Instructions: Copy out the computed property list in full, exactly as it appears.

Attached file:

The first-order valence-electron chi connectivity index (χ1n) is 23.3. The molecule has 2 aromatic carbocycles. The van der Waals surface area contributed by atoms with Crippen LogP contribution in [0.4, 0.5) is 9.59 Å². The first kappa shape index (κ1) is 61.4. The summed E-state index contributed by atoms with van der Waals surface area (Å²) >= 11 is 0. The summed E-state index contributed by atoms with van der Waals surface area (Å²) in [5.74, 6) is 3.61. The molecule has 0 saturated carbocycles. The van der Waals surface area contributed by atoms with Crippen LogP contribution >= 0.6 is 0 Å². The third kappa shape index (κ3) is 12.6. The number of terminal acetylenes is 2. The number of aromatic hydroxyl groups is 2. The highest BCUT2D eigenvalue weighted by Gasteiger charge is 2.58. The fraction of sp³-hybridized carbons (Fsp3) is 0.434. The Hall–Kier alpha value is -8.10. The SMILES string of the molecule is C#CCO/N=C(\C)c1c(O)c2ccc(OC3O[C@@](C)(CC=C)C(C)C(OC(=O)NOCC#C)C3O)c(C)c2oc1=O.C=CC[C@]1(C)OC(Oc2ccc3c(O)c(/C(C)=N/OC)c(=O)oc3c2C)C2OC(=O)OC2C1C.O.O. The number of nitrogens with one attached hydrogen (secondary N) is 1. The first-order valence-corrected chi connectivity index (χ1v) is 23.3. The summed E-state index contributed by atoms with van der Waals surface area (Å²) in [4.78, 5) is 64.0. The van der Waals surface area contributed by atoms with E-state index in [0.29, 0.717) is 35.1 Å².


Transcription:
The first-order valence-electron chi connectivity index (χ1n) is 23.3. The molecule has 2 aromatic carbocycles. The van der Waals surface area contributed by atoms with Crippen LogP contribution in [0.4, 0.5) is 9.59 Å². The first kappa shape index (κ1) is 61.4. The summed E-state index contributed by atoms with van der Waals surface area (Å²) >= 11 is 0. The summed E-state index contributed by atoms with van der Waals surface area (Å²) in [5.74, 6) is 3.61. The molecule has 0 saturated carbocycles. The van der Waals surface area contributed by atoms with Crippen LogP contribution >= 0.6 is 0 Å². The third kappa shape index (κ3) is 12.6. The number of terminal acetylenes is 2. The number of aromatic hydroxyl groups is 2. The highest BCUT2D eigenvalue weighted by Gasteiger charge is 2.58. The fraction of sp³-hybridized carbons (Fsp3) is 0.434. The Hall–Kier alpha value is -8.10. The SMILES string of the molecule is C#CCO/N=C(\C)c1c(O)c2ccc(OC3O[C@@](C)(CC=C)C(C)C(OC(=O)NOCC#C)C3O)c(C)c2oc1=O.C=CC[C@]1(C)OC(Oc2ccc3c(O)c(/C(C)=N/OC)c(=O)oc3c2C)C2OC(=O)OC2C1C.O.O. The number of nitrogens with one attached hydrogen (secondary N) is 1. The first-order valence-corrected chi connectivity index (χ1v) is 23.3. The summed E-state index contributed by atoms with van der Waals surface area (Å²) in [4.78, 5) is 64.0. The van der Waals surface area contributed by atoms with E-state index in [0.29, 0.717) is 35.1 Å².